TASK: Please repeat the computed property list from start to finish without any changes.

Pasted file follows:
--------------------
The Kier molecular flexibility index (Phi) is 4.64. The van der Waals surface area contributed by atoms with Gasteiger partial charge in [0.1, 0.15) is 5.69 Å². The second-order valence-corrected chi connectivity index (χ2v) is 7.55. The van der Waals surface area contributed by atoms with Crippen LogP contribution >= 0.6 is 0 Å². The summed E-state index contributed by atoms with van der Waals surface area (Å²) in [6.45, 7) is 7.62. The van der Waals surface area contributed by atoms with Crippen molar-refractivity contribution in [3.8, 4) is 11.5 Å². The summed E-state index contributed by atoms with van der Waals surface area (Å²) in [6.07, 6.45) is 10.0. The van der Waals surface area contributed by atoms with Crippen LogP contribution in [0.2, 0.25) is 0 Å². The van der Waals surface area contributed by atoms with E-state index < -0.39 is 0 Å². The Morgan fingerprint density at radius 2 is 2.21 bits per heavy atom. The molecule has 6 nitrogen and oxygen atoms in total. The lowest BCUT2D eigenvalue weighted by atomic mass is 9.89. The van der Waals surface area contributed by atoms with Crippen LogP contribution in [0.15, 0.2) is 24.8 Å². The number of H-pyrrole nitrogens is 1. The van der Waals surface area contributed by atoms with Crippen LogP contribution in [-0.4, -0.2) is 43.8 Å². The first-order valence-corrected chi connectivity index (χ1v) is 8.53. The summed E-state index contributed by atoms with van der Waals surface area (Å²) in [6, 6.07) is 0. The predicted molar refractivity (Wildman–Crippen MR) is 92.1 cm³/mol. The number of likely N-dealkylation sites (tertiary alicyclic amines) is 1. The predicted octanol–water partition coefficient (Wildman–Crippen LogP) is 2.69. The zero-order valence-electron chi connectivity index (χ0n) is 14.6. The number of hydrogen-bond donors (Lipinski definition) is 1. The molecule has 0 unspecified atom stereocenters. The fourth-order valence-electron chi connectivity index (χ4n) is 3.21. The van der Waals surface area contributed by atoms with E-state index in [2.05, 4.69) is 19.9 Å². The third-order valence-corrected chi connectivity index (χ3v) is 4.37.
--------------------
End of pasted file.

The Kier molecular flexibility index (Phi) is 4.64. The van der Waals surface area contributed by atoms with Gasteiger partial charge in [0.1, 0.15) is 5.69 Å². The second-order valence-corrected chi connectivity index (χ2v) is 7.55. The van der Waals surface area contributed by atoms with Crippen LogP contribution >= 0.6 is 0 Å². The summed E-state index contributed by atoms with van der Waals surface area (Å²) in [6.45, 7) is 7.62. The van der Waals surface area contributed by atoms with Crippen molar-refractivity contribution in [3.8, 4) is 11.5 Å². The summed E-state index contributed by atoms with van der Waals surface area (Å²) in [6.07, 6.45) is 10.0. The van der Waals surface area contributed by atoms with Crippen LogP contribution in [0.2, 0.25) is 0 Å². The van der Waals surface area contributed by atoms with E-state index < -0.39 is 0 Å². The Morgan fingerprint density at radius 2 is 2.21 bits per heavy atom. The molecule has 6 nitrogen and oxygen atoms in total. The lowest BCUT2D eigenvalue weighted by atomic mass is 9.89. The van der Waals surface area contributed by atoms with Crippen LogP contribution in [0.15, 0.2) is 24.8 Å². The number of H-pyrrole nitrogens is 1. The van der Waals surface area contributed by atoms with Crippen LogP contribution in [-0.4, -0.2) is 43.8 Å². The first-order valence-corrected chi connectivity index (χ1v) is 8.53. The summed E-state index contributed by atoms with van der Waals surface area (Å²) in [6, 6.07) is 0. The predicted molar refractivity (Wildman–Crippen MR) is 92.1 cm³/mol. The number of likely N-dealkylation sites (tertiary alicyclic amines) is 1. The predicted octanol–water partition coefficient (Wildman–Crippen LogP) is 2.69. The zero-order valence-electron chi connectivity index (χ0n) is 14.6. The number of hydrogen-bond donors (Lipinski definition) is 1. The molecule has 0 unspecified atom stereocenters. The fourth-order valence-electron chi connectivity index (χ4n) is 3.21. The van der Waals surface area contributed by atoms with E-state index in [2.05, 4.69) is 19.9 Å². The third-order valence-corrected chi connectivity index (χ3v) is 4.37.